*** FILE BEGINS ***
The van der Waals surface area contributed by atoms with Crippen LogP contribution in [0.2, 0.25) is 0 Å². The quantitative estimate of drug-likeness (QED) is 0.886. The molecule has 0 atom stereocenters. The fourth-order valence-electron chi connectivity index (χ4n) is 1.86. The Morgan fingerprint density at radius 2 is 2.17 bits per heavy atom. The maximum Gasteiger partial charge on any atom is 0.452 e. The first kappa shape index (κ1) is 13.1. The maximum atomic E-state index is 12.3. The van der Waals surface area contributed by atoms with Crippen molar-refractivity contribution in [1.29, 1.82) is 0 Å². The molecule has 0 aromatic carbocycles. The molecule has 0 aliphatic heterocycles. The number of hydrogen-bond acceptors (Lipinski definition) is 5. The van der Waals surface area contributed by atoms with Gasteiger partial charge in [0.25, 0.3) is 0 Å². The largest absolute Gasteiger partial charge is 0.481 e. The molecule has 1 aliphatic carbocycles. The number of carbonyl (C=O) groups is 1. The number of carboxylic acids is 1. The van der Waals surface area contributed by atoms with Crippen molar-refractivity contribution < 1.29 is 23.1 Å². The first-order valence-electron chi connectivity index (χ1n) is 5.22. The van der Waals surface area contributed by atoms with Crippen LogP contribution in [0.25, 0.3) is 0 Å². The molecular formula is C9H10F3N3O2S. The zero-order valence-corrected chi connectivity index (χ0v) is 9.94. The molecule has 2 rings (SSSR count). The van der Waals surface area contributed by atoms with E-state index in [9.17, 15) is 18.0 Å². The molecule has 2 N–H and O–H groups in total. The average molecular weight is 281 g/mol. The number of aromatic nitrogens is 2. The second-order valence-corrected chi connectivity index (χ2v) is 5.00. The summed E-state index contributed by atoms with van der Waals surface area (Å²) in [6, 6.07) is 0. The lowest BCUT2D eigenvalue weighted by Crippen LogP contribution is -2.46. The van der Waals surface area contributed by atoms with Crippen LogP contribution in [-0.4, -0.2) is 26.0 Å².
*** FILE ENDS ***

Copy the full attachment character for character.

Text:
The van der Waals surface area contributed by atoms with Crippen LogP contribution in [0.2, 0.25) is 0 Å². The quantitative estimate of drug-likeness (QED) is 0.886. The molecule has 0 atom stereocenters. The fourth-order valence-electron chi connectivity index (χ4n) is 1.86. The Morgan fingerprint density at radius 2 is 2.17 bits per heavy atom. The maximum Gasteiger partial charge on any atom is 0.452 e. The first kappa shape index (κ1) is 13.1. The maximum atomic E-state index is 12.3. The van der Waals surface area contributed by atoms with Crippen molar-refractivity contribution in [1.29, 1.82) is 0 Å². The molecule has 0 aromatic carbocycles. The molecule has 0 aliphatic heterocycles. The number of hydrogen-bond acceptors (Lipinski definition) is 5. The van der Waals surface area contributed by atoms with Gasteiger partial charge in [0.25, 0.3) is 0 Å². The largest absolute Gasteiger partial charge is 0.481 e. The molecule has 1 aliphatic carbocycles. The number of carbonyl (C=O) groups is 1. The number of carboxylic acids is 1. The van der Waals surface area contributed by atoms with Crippen molar-refractivity contribution < 1.29 is 23.1 Å². The first-order valence-electron chi connectivity index (χ1n) is 5.22. The van der Waals surface area contributed by atoms with Crippen LogP contribution in [0.25, 0.3) is 0 Å². The molecular formula is C9H10F3N3O2S. The zero-order valence-corrected chi connectivity index (χ0v) is 9.94. The molecule has 2 rings (SSSR count). The van der Waals surface area contributed by atoms with E-state index in [9.17, 15) is 18.0 Å². The molecule has 2 N–H and O–H groups in total. The average molecular weight is 281 g/mol. The number of aromatic nitrogens is 2. The second-order valence-corrected chi connectivity index (χ2v) is 5.00. The summed E-state index contributed by atoms with van der Waals surface area (Å²) in [6, 6.07) is 0. The lowest BCUT2D eigenvalue weighted by Crippen LogP contribution is -2.46. The van der Waals surface area contributed by atoms with Crippen LogP contribution in [-0.4, -0.2) is 26.0 Å².